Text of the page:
Working Between the Worlds: How to Play the Long Game

orking Between the Worlds Wednesdays is a new series at Canto where I will occasionally (always on a Wednesday) discuss various points that I think are essential for the professional sacred artist to keep in mind if they want to have a successful and sustainable business.


It is easy to get work if you have an online presence of any kind and have written a bit about what exactly it is that you do and why you do it, and have a button somewhere on your site that people can push and that, when pushed, will send money to a bank account that (hopefully) is attached to your name and social security number.

I know that this is unpopular to say but it really is true – getting work is not the trick.

Keeping the work and continuing to work year after year is the real challenge.

This is especially true in the realm of sacred arts and never more true than right now. Businesses open on every virtual corner only to be shuttered 3 months, 6 months, 12 months later.

In some cases this is completely fine because it turns out that the individuals’ who started their businesses did not really ever want to have a sacred arts business – they just thought that was what everyone was doing right now, or they wanted to experiment and decided at the end of the day it wasn’t for them, or they discovered that they wanted to practice only for themselves and their families. All good.

But for the person who genuinely does feel called to work professionally in the sacred arts and cannot seem to get the traction needed to make a real go of it? Not so good.

In the age of the internet it is easy to play the short game: easy to set up a sleek looking site on WordPress or SquareSpace, easy to start blogging, easy to create the social media accounts and take cute instagram photos and write some witty tweets. It takes time, thought, and planning, but none of it is really that hard to do.

The long game is not easy. It requires you to create a business that grows year after year, to develop relationships with your community that are sincere and earnest, to offer services and programs that are not cookie-cutter anything but truly artful, one of a kind, and compelling — just as you are. Those things also take time and energy but they require more…more attention, more excellence, and more love.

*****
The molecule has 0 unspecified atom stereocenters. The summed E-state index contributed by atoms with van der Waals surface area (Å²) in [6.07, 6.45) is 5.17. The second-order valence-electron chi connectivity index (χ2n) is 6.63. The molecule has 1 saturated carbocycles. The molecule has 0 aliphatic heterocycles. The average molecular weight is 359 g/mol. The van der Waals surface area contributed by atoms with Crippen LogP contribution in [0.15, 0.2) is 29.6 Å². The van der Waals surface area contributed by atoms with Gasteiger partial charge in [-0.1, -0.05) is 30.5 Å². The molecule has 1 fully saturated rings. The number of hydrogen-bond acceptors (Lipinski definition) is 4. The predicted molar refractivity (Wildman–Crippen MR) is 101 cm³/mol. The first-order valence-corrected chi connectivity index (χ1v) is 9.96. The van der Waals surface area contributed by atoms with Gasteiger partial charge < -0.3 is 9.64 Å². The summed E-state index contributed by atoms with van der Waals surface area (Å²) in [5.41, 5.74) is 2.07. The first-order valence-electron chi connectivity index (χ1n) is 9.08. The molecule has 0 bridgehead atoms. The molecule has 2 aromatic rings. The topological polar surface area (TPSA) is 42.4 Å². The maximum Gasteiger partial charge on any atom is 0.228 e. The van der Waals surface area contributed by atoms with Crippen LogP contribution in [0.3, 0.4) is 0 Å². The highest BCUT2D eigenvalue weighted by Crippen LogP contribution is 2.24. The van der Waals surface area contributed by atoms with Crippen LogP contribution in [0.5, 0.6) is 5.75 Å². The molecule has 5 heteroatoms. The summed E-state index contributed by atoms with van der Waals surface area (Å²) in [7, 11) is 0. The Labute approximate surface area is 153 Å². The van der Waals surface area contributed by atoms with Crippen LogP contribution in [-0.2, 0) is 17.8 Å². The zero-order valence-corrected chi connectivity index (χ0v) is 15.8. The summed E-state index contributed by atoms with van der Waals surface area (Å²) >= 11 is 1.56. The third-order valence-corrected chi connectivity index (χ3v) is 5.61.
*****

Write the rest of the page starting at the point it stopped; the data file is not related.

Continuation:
Wendell Berry, quoting famous author and teacher of authors Wallace Stegner, in his lecture “It All Turns on Affection” says it this way:

He (Stegner) thought rightly that we Americans, by inclination at least, have been divided into two kinds: “boomers” and “stickers.”

Boomers, he said, are “those who pillage and run,” who want “to make a killing and end up on Easy Street,” whereas stickers are “those who settle, and love the life they have made and the place they have made it in.”2

“Boomer” names a kind of person and a kind of ambition that is the major theme, so far, of the history of the European races in our country. “Sticker” names a kind of person and also a desire that is, so far, a minor theme of that history, but a theme persistent enough to remain significant and to offer, still, a significant hope.

The boomer is motivated by greed, the desire for money, property, and therefore power.

…Stickers on the contrary are motivated by affection, by such love for a place and its life that they want to preserve it and remain in it.


This is to say that for the long game of anything – your business, your relationship, your studies, the first motivation must be one of love; a deep, abiding love that sticks when the times are lean and sticks when the times are fat in equal measure.

So for your business and your work in the sacred arts specifically what, practically, does that love look like?

Neil Gaiman has some good advice on the topic that he gave to artists in 2012 and that absolutely applies to the sacred arts.

People keep working, in a freelance world, and more and more of today’s world is freelance, because their work is good, and because they are easy to get along with, and because they deliver the work on time. And you don’t even need all three. Two out of three is fine. People will tolerate how unpleasant you are if your work is good and you deliver it on time. They’ll forgive the lateness of the work if it’s good, and if they like you. And you don’t have to be as good as the others if you’re on time and it’s always a pleasure to hear from you.


So, what is the secret of success for those who want to play the long game? Wendell and Neil gave it to us but let’s recap:

1.) Let your motivation be one of love and care, that way you can stick with it.

2.) Do good work.

3.) Be easy to get along with (another side effect of being motivated by love and affection).

4.) Be timely in your delivery of your good work.

Show up when you say you will. Do what you say you are going to do. Be kind to others and be on time. Care about your people and care about your work. That’s how you stick with it.

That’s how you play the long game.


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